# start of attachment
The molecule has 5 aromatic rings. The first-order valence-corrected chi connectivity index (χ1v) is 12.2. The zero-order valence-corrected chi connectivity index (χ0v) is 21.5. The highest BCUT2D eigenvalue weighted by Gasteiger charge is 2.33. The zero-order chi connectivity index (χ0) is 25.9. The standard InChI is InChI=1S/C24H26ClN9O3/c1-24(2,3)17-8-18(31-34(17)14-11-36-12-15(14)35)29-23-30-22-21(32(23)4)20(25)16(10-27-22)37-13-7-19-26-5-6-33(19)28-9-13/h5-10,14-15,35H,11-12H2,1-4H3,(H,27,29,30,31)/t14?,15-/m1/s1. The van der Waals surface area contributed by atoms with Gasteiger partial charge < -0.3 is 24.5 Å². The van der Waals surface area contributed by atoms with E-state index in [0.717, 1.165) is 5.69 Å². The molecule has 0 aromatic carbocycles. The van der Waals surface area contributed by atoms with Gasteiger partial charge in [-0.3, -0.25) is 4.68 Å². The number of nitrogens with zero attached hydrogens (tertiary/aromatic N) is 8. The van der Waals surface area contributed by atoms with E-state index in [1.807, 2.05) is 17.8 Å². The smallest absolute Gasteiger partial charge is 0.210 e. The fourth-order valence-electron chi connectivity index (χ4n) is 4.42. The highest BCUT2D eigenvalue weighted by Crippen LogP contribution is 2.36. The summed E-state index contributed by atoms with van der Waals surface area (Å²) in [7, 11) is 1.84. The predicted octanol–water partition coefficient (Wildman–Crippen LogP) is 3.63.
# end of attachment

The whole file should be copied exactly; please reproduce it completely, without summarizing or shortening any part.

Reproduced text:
The molecule has 5 aromatic rings. The first-order valence-corrected chi connectivity index (χ1v) is 12.2. The zero-order valence-corrected chi connectivity index (χ0v) is 21.5. The highest BCUT2D eigenvalue weighted by Gasteiger charge is 2.33. The zero-order chi connectivity index (χ0) is 25.9. The standard InChI is InChI=1S/C24H26ClN9O3/c1-24(2,3)17-8-18(31-34(17)14-11-36-12-15(14)35)29-23-30-22-21(32(23)4)20(25)16(10-27-22)37-13-7-19-26-5-6-33(19)28-9-13/h5-10,14-15,35H,11-12H2,1-4H3,(H,27,29,30,31)/t14?,15-/m1/s1. The van der Waals surface area contributed by atoms with Gasteiger partial charge < -0.3 is 24.5 Å². The van der Waals surface area contributed by atoms with E-state index in [0.717, 1.165) is 5.69 Å². The molecule has 0 aromatic carbocycles. The van der Waals surface area contributed by atoms with Gasteiger partial charge in [-0.3, -0.25) is 4.68 Å². The number of nitrogens with zero attached hydrogens (tertiary/aromatic N) is 8. The van der Waals surface area contributed by atoms with E-state index in [1.807, 2.05) is 17.8 Å². The smallest absolute Gasteiger partial charge is 0.210 e. The fourth-order valence-electron chi connectivity index (χ4n) is 4.42. The highest BCUT2D eigenvalue weighted by Crippen LogP contribution is 2.36. The summed E-state index contributed by atoms with van der Waals surface area (Å²) in [7, 11) is 1.84. The predicted octanol–water partition coefficient (Wildman–Crippen LogP) is 3.63.